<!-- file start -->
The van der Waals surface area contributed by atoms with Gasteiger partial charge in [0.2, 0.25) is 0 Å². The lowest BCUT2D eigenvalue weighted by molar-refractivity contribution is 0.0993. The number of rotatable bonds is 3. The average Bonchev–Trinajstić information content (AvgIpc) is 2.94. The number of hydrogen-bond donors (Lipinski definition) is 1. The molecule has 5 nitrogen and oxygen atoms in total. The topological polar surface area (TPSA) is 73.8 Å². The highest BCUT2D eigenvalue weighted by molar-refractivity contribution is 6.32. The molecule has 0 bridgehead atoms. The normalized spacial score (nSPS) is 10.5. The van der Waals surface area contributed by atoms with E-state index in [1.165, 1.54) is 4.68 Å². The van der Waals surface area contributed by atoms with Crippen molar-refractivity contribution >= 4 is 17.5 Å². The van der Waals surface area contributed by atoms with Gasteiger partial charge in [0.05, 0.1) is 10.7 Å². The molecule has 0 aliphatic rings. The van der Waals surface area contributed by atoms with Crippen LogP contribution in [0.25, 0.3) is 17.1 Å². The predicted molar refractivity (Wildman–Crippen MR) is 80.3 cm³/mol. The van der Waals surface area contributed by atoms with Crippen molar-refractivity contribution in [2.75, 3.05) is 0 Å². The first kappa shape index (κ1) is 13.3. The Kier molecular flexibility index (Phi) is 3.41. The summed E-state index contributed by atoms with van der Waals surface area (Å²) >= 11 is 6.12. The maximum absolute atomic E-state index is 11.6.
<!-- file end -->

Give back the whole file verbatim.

The van der Waals surface area contributed by atoms with Gasteiger partial charge in [0.2, 0.25) is 0 Å². The lowest BCUT2D eigenvalue weighted by molar-refractivity contribution is 0.0993. The number of rotatable bonds is 3. The average Bonchev–Trinajstić information content (AvgIpc) is 2.94. The number of hydrogen-bond donors (Lipinski definition) is 1. The molecule has 5 nitrogen and oxygen atoms in total. The topological polar surface area (TPSA) is 73.8 Å². The highest BCUT2D eigenvalue weighted by molar-refractivity contribution is 6.32. The molecule has 0 bridgehead atoms. The normalized spacial score (nSPS) is 10.5. The van der Waals surface area contributed by atoms with E-state index in [1.165, 1.54) is 4.68 Å². The van der Waals surface area contributed by atoms with Crippen molar-refractivity contribution >= 4 is 17.5 Å². The van der Waals surface area contributed by atoms with Gasteiger partial charge in [0.05, 0.1) is 10.7 Å². The molecule has 0 aliphatic rings. The van der Waals surface area contributed by atoms with Crippen LogP contribution in [0.25, 0.3) is 17.1 Å². The predicted molar refractivity (Wildman–Crippen MR) is 80.3 cm³/mol. The van der Waals surface area contributed by atoms with Crippen molar-refractivity contribution in [2.75, 3.05) is 0 Å². The first kappa shape index (κ1) is 13.3. The Kier molecular flexibility index (Phi) is 3.41. The summed E-state index contributed by atoms with van der Waals surface area (Å²) >= 11 is 6.12. The maximum absolute atomic E-state index is 11.6.